Rectal, Linear

Linda Robertson's husband cheated on her and told her about it. So she wrote it all down.

Best. Book. Title. Ever. Linda Robertson’s memoir recounts the crash-and-burn of her relationship with a tall, thin, slope-shouldered, coke-snorting, ecstasy-swallowing, vodka-swilling chainsmoker who loved anal sex. (She hated it.)

Moving from their native England to San Francisco during the dot-com boom, they married; Jack promptly began hooking up with strangers, then telling Robertson every detail. “She’s so sweet, she didn’t want to take off her shoes,” he exulted after spending the night with someone named Charlene. “She’s really shy with men. … She’s embarrassed about her weight, but she has no reason to be. … Nice arse too — it’s quite big and very cute.” (And darned if she didn’t have other opportunities. During her days as a Cambridge undergrad, Robertson had a blind date with a way-pre-Ali-G Sacha Baron Cohen.) Shamelessly, Jack would chat on the phone with his girlfriends as Robertson, one room away, sat eating dinner alone. A musician, Robertson wrote a series of frank songs (which are reprinted in the book and recorded on an attached CD) about her marital miseries, such as the anal sex. “It feels like I’m defecating, only then/It all decides to come back in again,” goes the penultimate stanza of “No Butts.” As the marriage careened to hell, Robertson found joy performing with a cabaret band, honing skills that eventually win her the title of Ms. Accordion San Francisco 2004.

The memoir, which she’ll discuss at Books Inc. (1344 Park St., Alameda) on September 29, is called What Rhymes With Bastard? “I started writing this book because my house was cold and I wasn’t allowed to turn the heat on,” Robertson reflects now. “When I moved to the U.S., in 2000, I rapidly lost my career, my husband, and my sense of direction … and that’s how I ended up sitting in a café, in front of a fire, tapping my life into a tiny computer. My hapless husband had cheated on me, but told me everything, and I wanted to get it all down before I forgot the words.” Helping her weather the storm that is Jack, described joyously in the memoir, is a parade of quirky friends and colleagues: “the freaks and charmers of the city … mine for the asking,” she calls them now: “magicians, strippers, Satanist landlords.” One pal suggested that making a list of things she disliked about Jack would be therapeutic. “Constipation,” Robertson wrote. “Consequent farting.” “Arms thin relative to thighs.” “Penile varicosity.” “Not silly enough when sober.”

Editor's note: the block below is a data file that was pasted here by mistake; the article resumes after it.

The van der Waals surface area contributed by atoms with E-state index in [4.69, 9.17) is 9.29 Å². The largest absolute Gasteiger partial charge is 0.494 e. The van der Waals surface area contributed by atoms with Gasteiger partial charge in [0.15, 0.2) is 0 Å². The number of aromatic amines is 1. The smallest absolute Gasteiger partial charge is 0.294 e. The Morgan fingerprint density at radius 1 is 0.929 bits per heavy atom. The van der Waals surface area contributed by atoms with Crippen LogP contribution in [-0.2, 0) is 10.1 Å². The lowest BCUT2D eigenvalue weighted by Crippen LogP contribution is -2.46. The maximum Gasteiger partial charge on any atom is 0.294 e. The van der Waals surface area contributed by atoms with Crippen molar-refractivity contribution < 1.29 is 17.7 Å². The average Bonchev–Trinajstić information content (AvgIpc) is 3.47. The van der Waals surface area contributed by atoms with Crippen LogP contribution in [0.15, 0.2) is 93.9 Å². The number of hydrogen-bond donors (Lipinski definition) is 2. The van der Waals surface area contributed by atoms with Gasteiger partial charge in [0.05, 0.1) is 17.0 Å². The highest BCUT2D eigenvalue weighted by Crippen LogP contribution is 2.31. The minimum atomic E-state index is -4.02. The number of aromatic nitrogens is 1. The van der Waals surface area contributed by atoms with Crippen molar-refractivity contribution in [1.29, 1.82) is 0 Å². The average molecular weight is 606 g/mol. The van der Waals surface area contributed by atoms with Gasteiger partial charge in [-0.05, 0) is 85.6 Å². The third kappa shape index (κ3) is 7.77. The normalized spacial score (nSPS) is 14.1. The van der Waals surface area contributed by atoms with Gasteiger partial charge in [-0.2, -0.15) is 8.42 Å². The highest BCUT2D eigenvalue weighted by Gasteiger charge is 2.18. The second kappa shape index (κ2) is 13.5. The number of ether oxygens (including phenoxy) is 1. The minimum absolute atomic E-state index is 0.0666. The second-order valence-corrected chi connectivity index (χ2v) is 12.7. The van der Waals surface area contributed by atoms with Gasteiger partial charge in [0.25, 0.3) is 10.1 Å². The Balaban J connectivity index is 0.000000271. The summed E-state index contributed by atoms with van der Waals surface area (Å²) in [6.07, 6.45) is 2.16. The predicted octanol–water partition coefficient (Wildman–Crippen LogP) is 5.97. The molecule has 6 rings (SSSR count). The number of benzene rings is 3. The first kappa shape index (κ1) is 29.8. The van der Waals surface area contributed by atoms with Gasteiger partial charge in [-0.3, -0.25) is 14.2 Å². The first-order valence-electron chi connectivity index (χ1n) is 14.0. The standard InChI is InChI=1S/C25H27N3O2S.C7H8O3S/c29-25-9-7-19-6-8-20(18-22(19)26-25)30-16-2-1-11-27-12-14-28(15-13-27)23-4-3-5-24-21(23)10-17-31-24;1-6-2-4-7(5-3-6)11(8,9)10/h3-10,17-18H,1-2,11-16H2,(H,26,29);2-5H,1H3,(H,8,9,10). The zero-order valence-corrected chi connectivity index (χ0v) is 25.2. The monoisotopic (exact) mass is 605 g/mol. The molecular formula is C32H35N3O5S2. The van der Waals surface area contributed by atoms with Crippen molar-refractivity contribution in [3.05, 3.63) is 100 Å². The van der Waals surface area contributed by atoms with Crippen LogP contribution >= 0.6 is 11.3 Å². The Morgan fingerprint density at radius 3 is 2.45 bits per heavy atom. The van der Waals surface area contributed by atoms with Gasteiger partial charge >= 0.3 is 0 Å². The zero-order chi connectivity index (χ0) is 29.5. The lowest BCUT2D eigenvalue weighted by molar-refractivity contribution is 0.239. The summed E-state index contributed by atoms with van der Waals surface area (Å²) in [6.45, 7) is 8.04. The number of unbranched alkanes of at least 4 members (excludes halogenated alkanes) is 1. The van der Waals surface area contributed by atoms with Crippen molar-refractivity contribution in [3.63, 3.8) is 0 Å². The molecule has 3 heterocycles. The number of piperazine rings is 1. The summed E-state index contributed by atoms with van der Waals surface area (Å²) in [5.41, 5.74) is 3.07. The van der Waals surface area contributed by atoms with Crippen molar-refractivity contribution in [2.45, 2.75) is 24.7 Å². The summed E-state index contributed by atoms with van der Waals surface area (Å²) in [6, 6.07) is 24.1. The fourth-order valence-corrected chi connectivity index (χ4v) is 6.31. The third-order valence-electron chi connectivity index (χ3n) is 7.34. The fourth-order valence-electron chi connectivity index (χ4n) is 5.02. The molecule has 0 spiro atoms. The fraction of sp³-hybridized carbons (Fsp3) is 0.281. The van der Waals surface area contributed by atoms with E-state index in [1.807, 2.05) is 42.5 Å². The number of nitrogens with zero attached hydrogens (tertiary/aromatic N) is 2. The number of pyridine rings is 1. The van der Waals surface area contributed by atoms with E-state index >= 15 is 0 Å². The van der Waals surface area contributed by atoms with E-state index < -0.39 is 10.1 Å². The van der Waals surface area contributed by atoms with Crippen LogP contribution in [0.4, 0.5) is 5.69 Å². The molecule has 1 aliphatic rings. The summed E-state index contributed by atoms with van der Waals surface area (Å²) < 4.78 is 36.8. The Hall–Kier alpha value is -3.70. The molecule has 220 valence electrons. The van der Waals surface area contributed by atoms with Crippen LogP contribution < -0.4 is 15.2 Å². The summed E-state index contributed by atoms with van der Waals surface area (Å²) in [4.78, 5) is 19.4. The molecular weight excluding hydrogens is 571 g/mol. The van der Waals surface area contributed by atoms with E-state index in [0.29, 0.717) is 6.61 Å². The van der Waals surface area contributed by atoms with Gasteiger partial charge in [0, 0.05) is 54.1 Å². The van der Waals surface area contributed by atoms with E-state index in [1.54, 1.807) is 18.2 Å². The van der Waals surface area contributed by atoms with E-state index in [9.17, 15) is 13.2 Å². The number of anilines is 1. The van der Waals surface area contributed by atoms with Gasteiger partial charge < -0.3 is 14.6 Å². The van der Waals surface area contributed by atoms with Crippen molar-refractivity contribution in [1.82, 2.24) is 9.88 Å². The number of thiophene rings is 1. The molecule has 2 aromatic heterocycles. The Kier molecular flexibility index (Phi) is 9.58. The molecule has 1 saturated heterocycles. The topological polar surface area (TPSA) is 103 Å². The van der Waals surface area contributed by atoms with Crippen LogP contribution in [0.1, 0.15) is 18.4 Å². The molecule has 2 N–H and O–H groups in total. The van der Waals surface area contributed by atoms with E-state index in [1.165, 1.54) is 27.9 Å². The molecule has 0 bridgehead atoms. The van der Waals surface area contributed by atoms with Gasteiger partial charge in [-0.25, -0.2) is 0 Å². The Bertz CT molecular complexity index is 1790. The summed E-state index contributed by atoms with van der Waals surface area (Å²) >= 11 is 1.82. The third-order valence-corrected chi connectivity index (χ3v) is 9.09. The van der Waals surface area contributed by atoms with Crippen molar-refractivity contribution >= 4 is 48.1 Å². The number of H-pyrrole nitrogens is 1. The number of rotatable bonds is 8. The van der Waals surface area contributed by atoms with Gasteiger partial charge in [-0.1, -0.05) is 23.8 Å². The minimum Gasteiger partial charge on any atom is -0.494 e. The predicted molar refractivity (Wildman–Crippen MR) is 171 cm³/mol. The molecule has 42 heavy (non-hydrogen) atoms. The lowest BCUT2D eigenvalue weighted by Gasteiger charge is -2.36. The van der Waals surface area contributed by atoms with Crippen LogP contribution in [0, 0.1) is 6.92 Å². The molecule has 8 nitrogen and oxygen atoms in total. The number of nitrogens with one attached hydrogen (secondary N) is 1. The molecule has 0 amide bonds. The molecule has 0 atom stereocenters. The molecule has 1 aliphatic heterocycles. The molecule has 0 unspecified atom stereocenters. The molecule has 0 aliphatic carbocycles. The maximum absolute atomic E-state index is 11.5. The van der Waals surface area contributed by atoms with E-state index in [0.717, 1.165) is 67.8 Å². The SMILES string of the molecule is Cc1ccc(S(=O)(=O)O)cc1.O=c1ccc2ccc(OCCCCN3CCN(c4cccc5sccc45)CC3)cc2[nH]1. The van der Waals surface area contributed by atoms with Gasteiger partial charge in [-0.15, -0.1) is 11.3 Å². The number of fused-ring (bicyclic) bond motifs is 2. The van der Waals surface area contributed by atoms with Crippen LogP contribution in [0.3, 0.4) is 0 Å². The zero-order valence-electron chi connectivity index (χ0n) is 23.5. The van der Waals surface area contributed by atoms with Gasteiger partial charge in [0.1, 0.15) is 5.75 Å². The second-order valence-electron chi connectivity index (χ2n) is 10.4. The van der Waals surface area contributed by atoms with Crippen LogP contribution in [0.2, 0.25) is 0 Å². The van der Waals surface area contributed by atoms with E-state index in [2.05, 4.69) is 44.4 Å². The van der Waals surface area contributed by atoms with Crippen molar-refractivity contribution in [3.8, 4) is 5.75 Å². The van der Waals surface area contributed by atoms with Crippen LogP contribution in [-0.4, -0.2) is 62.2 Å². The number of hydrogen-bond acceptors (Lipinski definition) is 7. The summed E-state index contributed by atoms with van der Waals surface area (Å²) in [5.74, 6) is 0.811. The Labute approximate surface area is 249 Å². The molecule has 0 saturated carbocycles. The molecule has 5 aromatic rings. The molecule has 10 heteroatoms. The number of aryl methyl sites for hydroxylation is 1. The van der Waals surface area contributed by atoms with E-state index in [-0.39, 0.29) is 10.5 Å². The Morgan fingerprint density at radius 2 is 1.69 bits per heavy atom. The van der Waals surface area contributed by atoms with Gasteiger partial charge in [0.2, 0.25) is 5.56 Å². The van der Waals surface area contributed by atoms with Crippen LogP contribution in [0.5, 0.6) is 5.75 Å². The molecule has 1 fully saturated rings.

The book, she says now, “began as a portrait of a specific time and place. … Now that it’s done, and all those years of tears and giggles are condensed into a block of paper, it’s shocking to meet strangers who’ve read it, and know more about me than my friends.” So what does rhyme with bastard? Well, it’s obvious: plastered. 7:30 p.m.

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